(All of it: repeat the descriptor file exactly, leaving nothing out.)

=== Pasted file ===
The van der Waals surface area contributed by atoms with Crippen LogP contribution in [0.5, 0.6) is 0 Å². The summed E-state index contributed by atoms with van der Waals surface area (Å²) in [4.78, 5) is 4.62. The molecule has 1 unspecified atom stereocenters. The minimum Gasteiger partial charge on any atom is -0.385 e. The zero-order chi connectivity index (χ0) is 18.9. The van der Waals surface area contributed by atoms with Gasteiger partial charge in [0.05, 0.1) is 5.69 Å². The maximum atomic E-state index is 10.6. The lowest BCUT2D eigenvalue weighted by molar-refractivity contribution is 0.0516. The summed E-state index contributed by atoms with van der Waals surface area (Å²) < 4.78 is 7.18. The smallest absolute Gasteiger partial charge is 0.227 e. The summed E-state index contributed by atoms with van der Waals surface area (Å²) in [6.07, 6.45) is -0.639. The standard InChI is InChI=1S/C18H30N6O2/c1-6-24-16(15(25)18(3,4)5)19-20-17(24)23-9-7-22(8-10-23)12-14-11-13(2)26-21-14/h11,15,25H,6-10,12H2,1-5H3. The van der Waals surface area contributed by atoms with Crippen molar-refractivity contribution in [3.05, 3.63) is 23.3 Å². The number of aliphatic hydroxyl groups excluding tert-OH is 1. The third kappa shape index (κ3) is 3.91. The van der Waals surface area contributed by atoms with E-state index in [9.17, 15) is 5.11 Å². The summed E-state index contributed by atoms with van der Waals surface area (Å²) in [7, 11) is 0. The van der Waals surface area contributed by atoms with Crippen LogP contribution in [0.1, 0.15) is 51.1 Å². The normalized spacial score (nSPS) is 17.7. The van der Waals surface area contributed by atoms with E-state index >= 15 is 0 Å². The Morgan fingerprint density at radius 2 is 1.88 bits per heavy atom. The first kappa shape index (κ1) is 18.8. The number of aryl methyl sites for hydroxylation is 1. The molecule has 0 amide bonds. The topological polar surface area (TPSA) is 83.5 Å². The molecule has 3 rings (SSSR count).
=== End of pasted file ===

The van der Waals surface area contributed by atoms with Crippen LogP contribution in [0.5, 0.6) is 0 Å². The summed E-state index contributed by atoms with van der Waals surface area (Å²) in [4.78, 5) is 4.62. The molecule has 1 unspecified atom stereocenters. The minimum Gasteiger partial charge on any atom is -0.385 e. The zero-order chi connectivity index (χ0) is 18.9. The van der Waals surface area contributed by atoms with Gasteiger partial charge in [0.05, 0.1) is 5.69 Å². The maximum atomic E-state index is 10.6. The lowest BCUT2D eigenvalue weighted by molar-refractivity contribution is 0.0516. The summed E-state index contributed by atoms with van der Waals surface area (Å²) < 4.78 is 7.18. The smallest absolute Gasteiger partial charge is 0.227 e. The summed E-state index contributed by atoms with van der Waals surface area (Å²) in [6.07, 6.45) is -0.639. The standard InChI is InChI=1S/C18H30N6O2/c1-6-24-16(15(25)18(3,4)5)19-20-17(24)23-9-7-22(8-10-23)12-14-11-13(2)26-21-14/h11,15,25H,6-10,12H2,1-5H3. The van der Waals surface area contributed by atoms with Crippen molar-refractivity contribution in [3.05, 3.63) is 23.3 Å². The number of aliphatic hydroxyl groups excluding tert-OH is 1. The third kappa shape index (κ3) is 3.91. The van der Waals surface area contributed by atoms with E-state index in [9.17, 15) is 5.11 Å². The summed E-state index contributed by atoms with van der Waals surface area (Å²) in [7, 11) is 0. The van der Waals surface area contributed by atoms with Crippen LogP contribution in [0.1, 0.15) is 51.1 Å². The normalized spacial score (nSPS) is 17.7. The van der Waals surface area contributed by atoms with E-state index >= 15 is 0 Å². The Morgan fingerprint density at radius 2 is 1.88 bits per heavy atom. The first kappa shape index (κ1) is 18.8. The number of aryl methyl sites for hydroxylation is 1. The molecule has 0 amide bonds. The topological polar surface area (TPSA) is 83.5 Å². The molecule has 3 rings (SSSR count).